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Andrzej Sapkowski II

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18 hours ago, AncalagonTheBlack said:

The Last Wish will be published in hardcover with a new cover on November 12 in the US:

https://www.hachettebookgroup.com/titles/andrzej-sapkowski/the-last-wish/9780316497541/

The same edition is out in the UK on the 7th.

That puts the most likely release date for the TV show at November 8th or 15th, which is about when we were expecting. If anything, it might have been earlier but HBO's likely marketing blitz for His Dark Materials probably convinced them to drop back a couple of weeks.

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The Witcher #1: The Last Wish by Andrzej Sapkowski

Geralt is a witcher, a hunter of monsters in return for coin. He wanders the northern kingdoms with a trusty steed (always named Roach) and mingles with everyone from kings and generals to sorcerers and vagabonds. Several times Geralt's path crosses that of the powerful, from saving the daughter of King Foltest of Temeria who has been turned into a monstrous striga to resolving a delicate matter for Queen Calanthe of Cintra. But Geralt's destiny is changed when he demands a strange price from Queen Calanthe and makes the acquaintance of a powerful sorceress, Yennefer.

The Last Wish (1993, a re-edited version of The Witcher, 1990) is the first book in Polish author Andrzej Sapkowski's Witcher series (which currently runs to eight volumes), although it is not a novel as such. Instead, it is a closely-linked series of short stories, related by Geralt as he recovers from a pitched battle with a striga. The stories work well as stand-alone adventures, but they are also useful in establishing Geralt's character and the tone and nature of the world he inhabits. There is also much scene-setting for the later books featuring the character.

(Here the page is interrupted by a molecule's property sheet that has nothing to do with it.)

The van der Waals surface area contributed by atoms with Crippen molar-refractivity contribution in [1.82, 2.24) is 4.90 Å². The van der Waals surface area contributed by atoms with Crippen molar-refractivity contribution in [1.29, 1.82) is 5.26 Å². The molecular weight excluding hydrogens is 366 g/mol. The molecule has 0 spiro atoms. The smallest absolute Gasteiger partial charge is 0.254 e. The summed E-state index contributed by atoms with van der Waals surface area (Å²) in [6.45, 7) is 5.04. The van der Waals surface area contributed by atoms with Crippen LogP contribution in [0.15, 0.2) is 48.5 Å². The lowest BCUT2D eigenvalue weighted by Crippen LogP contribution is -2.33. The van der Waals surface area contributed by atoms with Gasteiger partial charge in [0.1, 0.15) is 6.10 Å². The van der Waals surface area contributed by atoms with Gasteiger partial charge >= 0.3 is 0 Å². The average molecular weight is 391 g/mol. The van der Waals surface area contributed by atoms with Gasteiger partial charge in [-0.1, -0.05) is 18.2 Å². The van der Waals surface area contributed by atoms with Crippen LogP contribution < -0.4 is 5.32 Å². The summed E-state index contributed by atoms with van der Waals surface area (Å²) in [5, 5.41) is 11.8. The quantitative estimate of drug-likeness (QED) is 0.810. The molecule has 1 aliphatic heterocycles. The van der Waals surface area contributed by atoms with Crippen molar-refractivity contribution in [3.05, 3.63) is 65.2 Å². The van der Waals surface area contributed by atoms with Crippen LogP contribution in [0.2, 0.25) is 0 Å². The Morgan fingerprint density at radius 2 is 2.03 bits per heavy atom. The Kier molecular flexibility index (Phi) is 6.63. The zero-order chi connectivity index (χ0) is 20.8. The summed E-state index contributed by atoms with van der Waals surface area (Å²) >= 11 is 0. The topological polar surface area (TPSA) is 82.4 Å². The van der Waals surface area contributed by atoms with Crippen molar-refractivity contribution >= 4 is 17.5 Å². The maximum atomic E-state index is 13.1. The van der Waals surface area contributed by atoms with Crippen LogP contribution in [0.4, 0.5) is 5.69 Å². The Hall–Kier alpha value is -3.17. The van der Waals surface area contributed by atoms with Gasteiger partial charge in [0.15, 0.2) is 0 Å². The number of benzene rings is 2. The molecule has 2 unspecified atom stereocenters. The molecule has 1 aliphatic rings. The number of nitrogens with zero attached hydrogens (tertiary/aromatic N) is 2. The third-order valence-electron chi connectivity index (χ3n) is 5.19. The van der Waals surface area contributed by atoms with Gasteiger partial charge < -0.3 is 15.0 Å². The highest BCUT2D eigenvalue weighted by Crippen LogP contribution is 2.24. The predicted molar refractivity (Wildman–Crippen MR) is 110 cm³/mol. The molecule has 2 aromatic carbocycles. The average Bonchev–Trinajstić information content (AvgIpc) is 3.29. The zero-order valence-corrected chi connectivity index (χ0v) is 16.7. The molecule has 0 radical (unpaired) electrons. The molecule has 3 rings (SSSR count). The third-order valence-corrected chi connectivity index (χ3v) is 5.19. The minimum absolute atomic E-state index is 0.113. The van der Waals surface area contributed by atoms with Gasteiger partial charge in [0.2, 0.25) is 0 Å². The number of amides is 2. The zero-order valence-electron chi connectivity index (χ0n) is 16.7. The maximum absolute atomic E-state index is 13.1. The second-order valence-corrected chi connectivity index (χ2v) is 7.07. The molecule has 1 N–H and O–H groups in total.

Geralt's world is tough, cold and brutal, drawing more directly on European folklore, fairy tales and mythology than the norm. It's also a world of grudging honour, well-earned fellowship and occasional heroism. Geralt is an entertaining protagonist, being taciturn, cynical and world-weary but also has a wry sense of humour, an enjoyment of good ale and a well-hidden yearning for romance.

The stories themselves vary in tone but the quality is pretty consistent. There's an undercurrent of whimsical humour in the stories that is very reminiscent of Jack Vance. Like Vance, Sapkowski successfully creates a world where his characters feel totally at home. This world is a mix of the traditional Dungeon & Dragons landscape of elves, dwarves and evil wizards, and of darker fairy tales. In this manner the stories' tone and atmosphere is very similar to that of Vance's superb Lyonesse Trilogy, although Sapkowski is not as continuously and unrelentingly funny as Vance; he also lacks Vance's gift for intricate wordplay. That said, when the book is funny it's very funny indeed. The comic highlight comes when Geralt and his sometimes travelling troubadour companion Dandillion are confronted by some kind of bizarre goat-man entity whose preferred method of combat is to pelt attackers with iron balls. Under strict instructions not to kill anything in the area, Geralt has to engage the goat-man in a particularly preposterous wrestling match. Sapkowski also employs Vance's melancholy aspect, such as Geralt's musings on a world where the fantastical is dying and the mundane is taking over.